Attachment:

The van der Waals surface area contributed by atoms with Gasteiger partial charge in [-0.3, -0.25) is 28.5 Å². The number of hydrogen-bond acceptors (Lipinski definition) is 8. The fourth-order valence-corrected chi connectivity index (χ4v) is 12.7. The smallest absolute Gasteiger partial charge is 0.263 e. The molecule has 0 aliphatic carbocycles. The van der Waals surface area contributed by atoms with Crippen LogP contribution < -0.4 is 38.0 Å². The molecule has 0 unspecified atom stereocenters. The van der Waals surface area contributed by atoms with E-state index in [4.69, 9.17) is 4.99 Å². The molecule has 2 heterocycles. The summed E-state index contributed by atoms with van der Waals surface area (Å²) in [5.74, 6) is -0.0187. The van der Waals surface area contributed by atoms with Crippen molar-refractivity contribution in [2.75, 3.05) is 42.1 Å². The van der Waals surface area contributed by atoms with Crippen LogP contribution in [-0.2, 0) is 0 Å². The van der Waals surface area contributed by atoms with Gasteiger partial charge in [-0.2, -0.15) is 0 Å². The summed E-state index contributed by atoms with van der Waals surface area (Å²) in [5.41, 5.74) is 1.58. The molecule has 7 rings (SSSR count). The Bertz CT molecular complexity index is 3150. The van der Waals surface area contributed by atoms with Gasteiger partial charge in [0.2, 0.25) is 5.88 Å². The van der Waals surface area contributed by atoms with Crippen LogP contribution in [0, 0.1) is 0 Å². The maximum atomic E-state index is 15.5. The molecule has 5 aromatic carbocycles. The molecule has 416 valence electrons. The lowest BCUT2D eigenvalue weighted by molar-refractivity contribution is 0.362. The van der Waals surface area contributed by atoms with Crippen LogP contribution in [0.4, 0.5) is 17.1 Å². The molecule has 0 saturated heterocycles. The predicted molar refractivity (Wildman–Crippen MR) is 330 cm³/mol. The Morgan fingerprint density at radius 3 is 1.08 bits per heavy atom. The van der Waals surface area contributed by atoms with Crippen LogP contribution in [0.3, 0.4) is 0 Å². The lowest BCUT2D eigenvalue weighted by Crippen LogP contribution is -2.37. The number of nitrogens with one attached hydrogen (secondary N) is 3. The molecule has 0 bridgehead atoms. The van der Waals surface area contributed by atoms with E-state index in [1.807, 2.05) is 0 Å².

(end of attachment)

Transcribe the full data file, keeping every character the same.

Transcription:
The van der Waals surface area contributed by atoms with Gasteiger partial charge in [-0.3, -0.25) is 28.5 Å². The number of hydrogen-bond acceptors (Lipinski definition) is 8. The fourth-order valence-corrected chi connectivity index (χ4v) is 12.7. The smallest absolute Gasteiger partial charge is 0.263 e. The molecule has 0 aliphatic carbocycles. The van der Waals surface area contributed by atoms with Crippen LogP contribution < -0.4 is 38.0 Å². The molecule has 0 unspecified atom stereocenters. The van der Waals surface area contributed by atoms with E-state index in [4.69, 9.17) is 4.99 Å². The molecule has 2 heterocycles. The summed E-state index contributed by atoms with van der Waals surface area (Å²) in [5.74, 6) is -0.0187. The van der Waals surface area contributed by atoms with Crippen molar-refractivity contribution in [2.75, 3.05) is 42.1 Å². The van der Waals surface area contributed by atoms with Crippen LogP contribution in [-0.2, 0) is 0 Å². The van der Waals surface area contributed by atoms with Gasteiger partial charge in [-0.2, -0.15) is 0 Å². The summed E-state index contributed by atoms with van der Waals surface area (Å²) in [5.41, 5.74) is 1.58. The molecule has 7 rings (SSSR count). The Bertz CT molecular complexity index is 3150. The van der Waals surface area contributed by atoms with Gasteiger partial charge in [0.2, 0.25) is 5.88 Å². The van der Waals surface area contributed by atoms with Crippen LogP contribution in [0, 0.1) is 0 Å². The maximum atomic E-state index is 15.5. The molecule has 5 aromatic carbocycles. The molecule has 416 valence electrons. The lowest BCUT2D eigenvalue weighted by molar-refractivity contribution is 0.362. The van der Waals surface area contributed by atoms with Crippen LogP contribution in [0.4, 0.5) is 17.1 Å². The molecule has 0 saturated heterocycles. The predicted molar refractivity (Wildman–Crippen MR) is 330 cm³/mol. The Morgan fingerprint density at radius 3 is 1.08 bits per heavy atom. The van der Waals surface area contributed by atoms with Crippen LogP contribution in [0.3, 0.4) is 0 Å². The lowest BCUT2D eigenvalue weighted by Crippen LogP contribution is -2.37. The number of nitrogens with one attached hydrogen (secondary N) is 3. The molecule has 0 bridgehead atoms. The van der Waals surface area contributed by atoms with E-state index in [1.807, 2.05) is 0 Å².